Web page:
Race Matias—definitely not just a handsome face

“I guess that’s one reason din why I decided to pursue acting muna kasi in directing film you know, like I wanna familiarize myself muna with how things run here in our industry,” explains Viva acting newbie Race Matias.   “Kasi, you know, the technicals medyo natuto ko na ’yon pero, you know, like kung pa’no tumakbo ’yong makina ng industriya dito,’yon ’yong hindi pa ako sure doon, e. Hindi pa ako sanay. Hopefully sometime down the road makaka-direk na ako pakonti-konti pero as of now, the priority is acting.”

Text: Anna Pingol Photos: Melo Balingit Art: Stephen Jan Cruz

“I guess that’s one reason din why I decided to pursue acting muna kasi in directing film you know, like I wanna familiarize myself muna with how things run here in our industry,” explains Viva acting newbie Race Matias. “Kasi, you know, the technicals medyo natuto ko na ’yon pero, you know, like kung pa’no tumakbo ’yong makina ng industriya dito,’yon ’yong hindi pa ako sure doon, e. Hindi pa ako sanay. Hopefully sometime down the road makaka-direk na ako pakonti-konti pero as of now, the priority is acting.”

Race Matias’s biggest influence in acting, believe it or not, was Spider-Man. 

It’s not even his dad, actor-turned-public servant Herbert Bautista or his other relatives in showbiz—his uncle Hero and aunt Harlene, just like his dad, all grew up in the public eye. His late Lolo Butch, the Bautista patriarch, was also a well-known actor-director in his prime. 

Race was initially intimidated with Indak lead actress Nadine Lustre. And that’s because of her stature now in showbiz. 

“Kasi s’yempre Nadine Lustre…you go any street in the Philippines mukha niya ang makikita mo. So, s’yempre naman like the first day on the set na parang I’m right across the table with her and working on the same thing, medyo natakot ako s’yempre kasi, ‘Oh My God,’ like ang dami kong kaibigan na sobrang hangang-hanga sa’yo tapos, ikaw nakakasama kita dito?”

He thought she was a snob. 

“Sa totoo lang, ha. I’m not gonna lie. I was very scared of her the first time and as the production went on, I got to know the cast and crew better, it made me realize, ‘Wow I must be very stupid to assume na a person this humble and this selfless would be mataray.’ It just changed my perspective… and meeting people as a whole sobrang nakaka-ano talaga… so she’s a great person and I hope to God one day to work with her again.”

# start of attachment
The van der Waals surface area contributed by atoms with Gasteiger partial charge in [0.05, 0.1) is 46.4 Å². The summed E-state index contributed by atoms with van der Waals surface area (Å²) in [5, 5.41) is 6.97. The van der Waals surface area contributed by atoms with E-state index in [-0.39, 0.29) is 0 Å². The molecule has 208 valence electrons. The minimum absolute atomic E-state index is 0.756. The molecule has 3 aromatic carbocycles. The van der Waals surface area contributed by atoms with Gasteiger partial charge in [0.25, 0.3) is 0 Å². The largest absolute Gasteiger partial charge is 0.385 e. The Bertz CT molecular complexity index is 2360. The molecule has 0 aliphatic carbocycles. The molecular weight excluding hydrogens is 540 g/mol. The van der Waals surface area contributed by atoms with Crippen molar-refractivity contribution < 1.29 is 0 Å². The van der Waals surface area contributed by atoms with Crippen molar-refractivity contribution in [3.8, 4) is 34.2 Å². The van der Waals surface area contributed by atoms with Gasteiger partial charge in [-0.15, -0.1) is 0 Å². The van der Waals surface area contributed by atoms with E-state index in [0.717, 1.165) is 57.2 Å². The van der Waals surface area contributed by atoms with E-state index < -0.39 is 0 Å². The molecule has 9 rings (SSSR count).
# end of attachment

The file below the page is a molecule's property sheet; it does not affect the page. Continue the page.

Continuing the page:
After getting to know her more, Race is now heaping praises for the lead star.

“Sobrang nakaka-humble siya. She’s such a role model to us, she takes her craft with 200% dedication, she goes way beyond what’s required for her, just you know, to work on what she truly loves. She’s inspiring to work with, she makes me want to do better at what I’m doing.” 

“I developed my passion in acting very early,” Race told the movie press during the the promo period of Indak, his very first big-screen try out as a Viva contract artist.

“So, you know, I guess I sort of started na... I enjoyed dancing, I enjoyed performing, and from there I started developing a hobby for watching movies, playing video games, reading comics… At some point, you know, I remember my mom asking me what I wanted to be when I grow up… I was the biggest fan of Spider-man… as you can see, I still am…ayan, ayan, oh!” he said laughing as he showed off his Spider-man socks. 

(His first encounter with Spider-man on the big screen was in 2002 and the actor that he saw played Spider-Man/Peter Parker then was Tobey Maguire.)

“’Yon po talaga ’yong I guess you could say, ’yong inciting incident ng acting life ko,” Race went on. “I remember, my mom asked me what I wanted to be when I grew up and I said, ‘I want to be Spiderman.’ And then she laughed. So, s’yempre ako nainis ako. Ba’t tumatawa? I wanna be Spider-man. Sabi niya, ‘Well, he’s just an actor.’  Then, it just made me realize, ‘Oh, okay. Then maybe I wanna be an actor.’”